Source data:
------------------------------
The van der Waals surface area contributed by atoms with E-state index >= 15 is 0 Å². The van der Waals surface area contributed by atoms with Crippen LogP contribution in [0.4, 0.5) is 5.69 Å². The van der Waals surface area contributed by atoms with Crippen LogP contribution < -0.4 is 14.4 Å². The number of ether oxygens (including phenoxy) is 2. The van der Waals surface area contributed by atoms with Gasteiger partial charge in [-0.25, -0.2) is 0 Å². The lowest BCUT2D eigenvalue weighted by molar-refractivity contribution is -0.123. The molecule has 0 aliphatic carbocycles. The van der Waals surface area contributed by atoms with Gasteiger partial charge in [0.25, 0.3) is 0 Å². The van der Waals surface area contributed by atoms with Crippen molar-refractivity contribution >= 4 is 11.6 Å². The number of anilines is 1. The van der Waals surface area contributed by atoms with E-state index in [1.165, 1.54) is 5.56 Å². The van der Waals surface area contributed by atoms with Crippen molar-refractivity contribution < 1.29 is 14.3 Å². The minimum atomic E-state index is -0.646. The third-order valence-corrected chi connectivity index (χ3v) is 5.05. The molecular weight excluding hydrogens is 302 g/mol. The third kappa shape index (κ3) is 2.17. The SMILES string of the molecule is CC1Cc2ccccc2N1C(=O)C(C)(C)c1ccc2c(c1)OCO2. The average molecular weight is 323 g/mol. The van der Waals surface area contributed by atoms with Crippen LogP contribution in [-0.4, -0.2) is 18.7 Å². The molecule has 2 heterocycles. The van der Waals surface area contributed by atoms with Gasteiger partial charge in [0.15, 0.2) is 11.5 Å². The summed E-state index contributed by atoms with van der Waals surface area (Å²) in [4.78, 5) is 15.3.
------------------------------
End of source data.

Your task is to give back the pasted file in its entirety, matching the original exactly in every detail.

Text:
The van der Waals surface area contributed by atoms with E-state index >= 15 is 0 Å². The van der Waals surface area contributed by atoms with Crippen LogP contribution in [0.4, 0.5) is 5.69 Å². The van der Waals surface area contributed by atoms with Crippen LogP contribution < -0.4 is 14.4 Å². The number of ether oxygens (including phenoxy) is 2. The van der Waals surface area contributed by atoms with Gasteiger partial charge in [-0.25, -0.2) is 0 Å². The lowest BCUT2D eigenvalue weighted by molar-refractivity contribution is -0.123. The molecule has 0 aliphatic carbocycles. The van der Waals surface area contributed by atoms with Gasteiger partial charge in [0.25, 0.3) is 0 Å². The van der Waals surface area contributed by atoms with Crippen molar-refractivity contribution >= 4 is 11.6 Å². The number of anilines is 1. The van der Waals surface area contributed by atoms with E-state index in [1.165, 1.54) is 5.56 Å². The van der Waals surface area contributed by atoms with Crippen molar-refractivity contribution < 1.29 is 14.3 Å². The minimum atomic E-state index is -0.646. The third-order valence-corrected chi connectivity index (χ3v) is 5.05. The molecular weight excluding hydrogens is 302 g/mol. The third kappa shape index (κ3) is 2.17. The SMILES string of the molecule is CC1Cc2ccccc2N1C(=O)C(C)(C)c1ccc2c(c1)OCO2. The average molecular weight is 323 g/mol. The van der Waals surface area contributed by atoms with Crippen LogP contribution in [-0.4, -0.2) is 18.7 Å². The molecule has 2 heterocycles. The van der Waals surface area contributed by atoms with Gasteiger partial charge in [0.15, 0.2) is 11.5 Å². The summed E-state index contributed by atoms with van der Waals surface area (Å²) in [4.78, 5) is 15.3.